NBC first aired The Cosby Show on September 20, 1984 and for the eight seasons that the show was being produced, it had a profound impact on the television industry. This situational comedy starred Bill Cosby and was centered on the Huxtable family. The Huxtables are an upper-middle class black family living in Brooklyn, New York. The patriarch of the family, Cliff (played by Bill Cosby), is a doctor while the matriarch, Claire, is an attorney. Together, Cliff and Claire have four daughters and a son that show the issues that the family faces through a comedic lens.
The Cosby Show made a deep impact on the television representations of blackness. Prior to The Cosby Show, blacks had been the center point of television shows that have either been set in a lower class lifestyle, as seen in Sanford & Son, or one that lacks a patriarchal family structure like that seen in Julia. The Cosby Show was a critically transformative moment for the representation of blacks on television because it completely changed the way that the culture of blackness was viewed. The Huxtables were universally appealing because they featured an upper-middle class family that happened to be black and in doing this they brought to light a region of blackness that hadn’t previously been highlighted. They showcased the complexity of blackness that encompassed a middle class lifestyle. Through its feature of such complexity, it brought to light the upward social mobility being made by blacks which would expand the black middle class and make way for changes in African American culture. The Cosby Show also attempted to cast such a black middle class lifestyle with a dominant nuclear family unit in direct opposition to the Moynihan viewpoints that blamed the lack of a patriarchal family structure for lack of upward mobility in the black culture. The Cosby Show was written strongly with the underlying theme of “unity,” which did come at the cost of placing the significant differences within “unity” on the backburner. Overall, The Cosby Show opened the door to introduce whites to the upward mobility of blacks and the television industry to these new, reformed representations of blackness and African American culture.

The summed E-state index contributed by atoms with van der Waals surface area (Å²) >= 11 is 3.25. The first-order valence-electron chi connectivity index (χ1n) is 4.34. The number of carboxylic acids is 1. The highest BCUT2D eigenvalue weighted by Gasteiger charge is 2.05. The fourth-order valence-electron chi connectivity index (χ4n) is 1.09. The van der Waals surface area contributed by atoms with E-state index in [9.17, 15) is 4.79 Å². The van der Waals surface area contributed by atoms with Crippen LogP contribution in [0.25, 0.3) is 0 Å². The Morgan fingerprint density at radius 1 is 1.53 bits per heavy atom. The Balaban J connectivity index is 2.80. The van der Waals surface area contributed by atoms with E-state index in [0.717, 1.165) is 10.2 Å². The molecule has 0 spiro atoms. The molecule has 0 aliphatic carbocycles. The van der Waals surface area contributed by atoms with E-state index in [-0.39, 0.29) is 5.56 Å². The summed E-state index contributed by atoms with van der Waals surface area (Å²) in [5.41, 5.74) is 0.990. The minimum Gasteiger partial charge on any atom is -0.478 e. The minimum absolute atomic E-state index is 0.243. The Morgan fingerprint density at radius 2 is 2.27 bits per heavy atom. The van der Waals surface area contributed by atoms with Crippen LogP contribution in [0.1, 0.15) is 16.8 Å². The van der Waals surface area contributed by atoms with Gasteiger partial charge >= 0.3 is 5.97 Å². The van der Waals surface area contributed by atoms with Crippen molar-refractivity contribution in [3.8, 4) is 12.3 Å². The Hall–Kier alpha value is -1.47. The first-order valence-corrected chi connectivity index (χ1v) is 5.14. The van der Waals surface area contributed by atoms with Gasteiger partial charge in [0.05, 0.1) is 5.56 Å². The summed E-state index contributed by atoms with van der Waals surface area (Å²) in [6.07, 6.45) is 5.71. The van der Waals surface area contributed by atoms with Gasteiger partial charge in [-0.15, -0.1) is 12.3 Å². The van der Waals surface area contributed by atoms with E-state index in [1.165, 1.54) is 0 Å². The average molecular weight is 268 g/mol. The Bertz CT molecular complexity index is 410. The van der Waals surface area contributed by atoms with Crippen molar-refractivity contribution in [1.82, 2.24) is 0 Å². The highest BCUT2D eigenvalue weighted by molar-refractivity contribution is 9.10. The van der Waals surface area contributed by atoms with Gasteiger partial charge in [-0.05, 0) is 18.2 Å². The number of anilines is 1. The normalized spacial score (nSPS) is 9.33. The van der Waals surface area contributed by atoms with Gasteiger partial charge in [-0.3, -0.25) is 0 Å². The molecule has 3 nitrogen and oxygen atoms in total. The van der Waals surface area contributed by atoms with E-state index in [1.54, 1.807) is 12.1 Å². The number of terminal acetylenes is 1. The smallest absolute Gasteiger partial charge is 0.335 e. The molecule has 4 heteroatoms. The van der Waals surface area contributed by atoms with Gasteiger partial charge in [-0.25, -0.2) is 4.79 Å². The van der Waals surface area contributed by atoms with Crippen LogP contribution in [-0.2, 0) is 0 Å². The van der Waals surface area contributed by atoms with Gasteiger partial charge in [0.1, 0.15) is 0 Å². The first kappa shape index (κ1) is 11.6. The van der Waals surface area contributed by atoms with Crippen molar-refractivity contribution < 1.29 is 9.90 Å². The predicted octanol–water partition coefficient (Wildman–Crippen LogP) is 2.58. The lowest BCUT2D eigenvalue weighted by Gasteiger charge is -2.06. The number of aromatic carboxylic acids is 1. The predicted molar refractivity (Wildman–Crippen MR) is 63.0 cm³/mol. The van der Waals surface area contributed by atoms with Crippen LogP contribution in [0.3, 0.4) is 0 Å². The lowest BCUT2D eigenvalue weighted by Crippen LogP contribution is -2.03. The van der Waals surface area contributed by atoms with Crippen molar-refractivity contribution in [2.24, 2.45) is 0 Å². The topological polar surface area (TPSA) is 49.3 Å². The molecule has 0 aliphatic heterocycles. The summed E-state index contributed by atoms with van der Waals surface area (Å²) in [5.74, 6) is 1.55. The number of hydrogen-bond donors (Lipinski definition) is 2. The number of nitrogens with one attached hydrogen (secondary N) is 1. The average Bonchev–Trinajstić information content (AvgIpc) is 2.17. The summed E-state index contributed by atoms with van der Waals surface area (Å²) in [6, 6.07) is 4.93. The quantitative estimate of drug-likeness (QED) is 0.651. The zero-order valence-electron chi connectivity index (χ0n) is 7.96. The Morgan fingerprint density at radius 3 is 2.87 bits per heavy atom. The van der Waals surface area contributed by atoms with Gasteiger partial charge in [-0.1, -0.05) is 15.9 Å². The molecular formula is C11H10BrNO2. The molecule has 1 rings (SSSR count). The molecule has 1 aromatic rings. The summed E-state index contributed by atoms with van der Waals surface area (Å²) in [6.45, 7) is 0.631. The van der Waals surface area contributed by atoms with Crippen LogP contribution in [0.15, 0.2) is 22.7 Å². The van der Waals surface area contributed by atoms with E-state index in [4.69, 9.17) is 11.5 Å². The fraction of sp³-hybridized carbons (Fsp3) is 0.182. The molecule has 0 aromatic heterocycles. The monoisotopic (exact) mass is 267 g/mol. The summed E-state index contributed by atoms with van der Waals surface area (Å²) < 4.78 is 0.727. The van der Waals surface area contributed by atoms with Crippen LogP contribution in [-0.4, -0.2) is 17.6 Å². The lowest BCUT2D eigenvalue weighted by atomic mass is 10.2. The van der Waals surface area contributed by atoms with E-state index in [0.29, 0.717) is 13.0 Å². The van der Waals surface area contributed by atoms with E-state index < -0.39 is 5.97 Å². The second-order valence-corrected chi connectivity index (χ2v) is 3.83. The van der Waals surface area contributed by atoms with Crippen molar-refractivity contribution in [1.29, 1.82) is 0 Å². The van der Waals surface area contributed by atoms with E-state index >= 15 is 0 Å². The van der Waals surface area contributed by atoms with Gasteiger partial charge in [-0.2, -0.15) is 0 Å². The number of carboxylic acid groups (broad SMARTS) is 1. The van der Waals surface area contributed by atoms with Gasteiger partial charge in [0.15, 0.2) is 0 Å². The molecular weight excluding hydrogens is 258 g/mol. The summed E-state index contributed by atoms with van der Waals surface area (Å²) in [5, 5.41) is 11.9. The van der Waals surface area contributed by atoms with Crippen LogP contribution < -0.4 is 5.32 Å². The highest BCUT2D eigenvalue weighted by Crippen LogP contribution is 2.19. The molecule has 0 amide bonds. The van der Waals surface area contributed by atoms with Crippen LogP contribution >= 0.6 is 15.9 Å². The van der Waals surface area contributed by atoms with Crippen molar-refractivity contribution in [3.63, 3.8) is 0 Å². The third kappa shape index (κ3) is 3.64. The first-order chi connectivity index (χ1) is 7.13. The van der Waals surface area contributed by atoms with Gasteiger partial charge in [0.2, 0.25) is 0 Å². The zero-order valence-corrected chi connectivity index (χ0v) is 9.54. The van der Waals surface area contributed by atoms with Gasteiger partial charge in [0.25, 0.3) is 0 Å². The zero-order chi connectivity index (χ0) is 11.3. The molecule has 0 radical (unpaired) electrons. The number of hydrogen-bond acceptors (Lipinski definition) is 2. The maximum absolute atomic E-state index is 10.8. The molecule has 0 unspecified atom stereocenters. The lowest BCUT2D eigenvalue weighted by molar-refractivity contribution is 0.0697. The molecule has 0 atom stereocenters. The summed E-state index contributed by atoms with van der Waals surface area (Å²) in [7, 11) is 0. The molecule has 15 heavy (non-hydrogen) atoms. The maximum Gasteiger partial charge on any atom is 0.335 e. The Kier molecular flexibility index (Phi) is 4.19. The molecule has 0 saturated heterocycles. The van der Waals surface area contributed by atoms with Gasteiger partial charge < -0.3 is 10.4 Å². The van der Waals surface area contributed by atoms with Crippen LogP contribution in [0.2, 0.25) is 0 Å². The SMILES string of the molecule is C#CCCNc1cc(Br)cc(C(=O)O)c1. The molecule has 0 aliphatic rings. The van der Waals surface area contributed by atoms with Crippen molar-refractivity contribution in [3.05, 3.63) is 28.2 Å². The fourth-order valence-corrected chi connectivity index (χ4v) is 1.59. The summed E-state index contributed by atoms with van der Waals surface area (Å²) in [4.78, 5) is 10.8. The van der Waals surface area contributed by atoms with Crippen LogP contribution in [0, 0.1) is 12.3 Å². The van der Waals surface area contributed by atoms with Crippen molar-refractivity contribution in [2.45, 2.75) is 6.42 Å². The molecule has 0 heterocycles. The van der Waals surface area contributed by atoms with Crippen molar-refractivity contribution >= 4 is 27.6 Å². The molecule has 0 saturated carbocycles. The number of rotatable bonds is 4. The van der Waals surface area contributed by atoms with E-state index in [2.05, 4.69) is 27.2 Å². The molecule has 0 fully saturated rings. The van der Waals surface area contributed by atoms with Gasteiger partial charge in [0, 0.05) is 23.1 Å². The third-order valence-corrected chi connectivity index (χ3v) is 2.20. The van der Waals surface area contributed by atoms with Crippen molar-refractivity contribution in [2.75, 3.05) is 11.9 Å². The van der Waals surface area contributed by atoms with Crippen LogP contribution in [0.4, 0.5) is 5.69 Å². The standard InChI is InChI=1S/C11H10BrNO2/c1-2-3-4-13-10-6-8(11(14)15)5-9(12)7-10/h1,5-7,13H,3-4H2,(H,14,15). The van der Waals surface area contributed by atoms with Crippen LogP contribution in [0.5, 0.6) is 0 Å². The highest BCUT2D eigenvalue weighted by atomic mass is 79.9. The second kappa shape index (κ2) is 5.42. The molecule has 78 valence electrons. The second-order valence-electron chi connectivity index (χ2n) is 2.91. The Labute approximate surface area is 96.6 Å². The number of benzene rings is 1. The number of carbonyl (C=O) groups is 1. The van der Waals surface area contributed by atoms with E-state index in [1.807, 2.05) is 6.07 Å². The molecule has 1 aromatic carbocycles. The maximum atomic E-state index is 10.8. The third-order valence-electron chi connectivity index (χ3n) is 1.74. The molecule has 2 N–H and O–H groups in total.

The Cosby Show generated a moment in television programming that changed the way in which we viewed blackness. The Huxtables allowed us to see the upward mobility and middle class lifestyle of blackness within a prototypical family structure. The show was a one that cast blacks in a way that could be understood by all, which came with some critiques, but overall paved the way for more shows to cast blackness within a similar setting. Therefore, we can say that starting September 20, 1984, the Crosby moment paved the way for a reformed viewpoint of African American culture via television programming.
Written by Mike Petronek